Talking with people after tornado meant much to Chelsea Rick

Courtesy After an EF3 tornado hit Tupelo on April 28, Miss Mississippi Chelsea Rick visited the area to offer encouragement to those whose lives had been upended by the storm. With Rick, left, is Diane Ware of LaGrange, Kentucky, who came to Tupelo a few days after the tornado to help. The two were photographed outside the Joyner area home of Ware’s son and daughter-in-law, Brother Anthony and Jan Pierce. Pierce is the pastor of Oak Ridge Christian Church in Tupelo.

CourtesyAfter an EF3 tornado hit Tupelo on April 28, Miss Mississippi Chelsea Rick visited the area to offer encouragement to those whose lives had been upended by the storm. With Rick, left, is Diane Ware of LaGrange, Kentucky, who came to Tupelo a few days after the tornado to help. The two were photographed outside the Joyner area home of Ware’s son and daughter-in-law, Brother Anthony and Jan Pierce. Pierce is the pastor of Oak Ridge Christian Church in Tupelo.

 

TUPELO – Her reign comes to an end this week in Vicksburg, but Chelsea Rick will keep forever the memories of her year as Miss Mississippi.

One of her best memories, she said, was being given the opportunity to engage with Tupelo residents after an EF3 tornado ravaged parts of the city.

She met some little girls on North Green Street and took pictures with them.

“I enjoyed being Miss Mississippi so much because it allows me to embrace the part of me that is open to all people,” said the Fulton native. “That’s who I am. I have such a strong belief that it is crucial to show kindness to everyone.”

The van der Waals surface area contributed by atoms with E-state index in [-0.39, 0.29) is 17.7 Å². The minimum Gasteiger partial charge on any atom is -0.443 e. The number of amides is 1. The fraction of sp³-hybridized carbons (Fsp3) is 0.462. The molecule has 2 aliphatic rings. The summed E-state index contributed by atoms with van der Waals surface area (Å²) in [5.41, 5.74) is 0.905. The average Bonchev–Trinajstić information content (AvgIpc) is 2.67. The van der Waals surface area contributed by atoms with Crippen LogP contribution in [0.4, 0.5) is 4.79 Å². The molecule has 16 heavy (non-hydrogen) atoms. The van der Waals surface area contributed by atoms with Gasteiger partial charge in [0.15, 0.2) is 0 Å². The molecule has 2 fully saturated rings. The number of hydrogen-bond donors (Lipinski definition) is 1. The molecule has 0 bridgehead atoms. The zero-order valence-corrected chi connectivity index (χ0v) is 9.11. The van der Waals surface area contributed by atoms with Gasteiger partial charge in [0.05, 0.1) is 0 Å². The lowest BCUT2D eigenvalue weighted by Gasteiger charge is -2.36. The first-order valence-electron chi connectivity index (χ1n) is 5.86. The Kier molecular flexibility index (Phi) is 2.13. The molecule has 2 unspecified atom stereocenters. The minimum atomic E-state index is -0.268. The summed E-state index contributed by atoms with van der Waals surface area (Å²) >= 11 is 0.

And just days after the April 28 tornado, Rick was able to offer up some kindness and a warm smile to some of the folks who needed it most.

She’d been taken to different areas of devastation during the day by Mayor Jason Shelton, and near the end of the day, they headed to the north end of Veterans Boulevard.

“It was the last stop of the day,” Rick said. “A lot of folks who were related had lost their homes. Because of the destruction, we could not drive in, so we walked in. People had been working so hard, and all I could do was try to lift their spirits a little.”

Rick spoke with a volunteer firefighter who’d been trying to get home before the storm hit to join his wife in the storm shelter. He got close to home when the winds began lifting his vehicle and slamming it back to the ground, repeatedly.

“He talked about how frightening it was,” Rick said. “But we shared some lighter moments that afternoon, as well. Later, when I told the people good-bye and was walking away, a man called out to me and said, ‘I just wanted to tell you it sure was good to laugh again today.’

“I wasn’t sure if I had done anything worthwhile that day. I know it meant a lot to me. That’s the whole point to me of being Miss Mississippi. That is what it’s all about to me. The personal connections with people, giving them a little hope and encouragement.”

The 2014 Miss Mississippi Pageant is July 9 through July 12 at the Vicksburg Convention Center. It will be broadcast at 8 p.m. on Saturday, July 12 on WLOV-TV.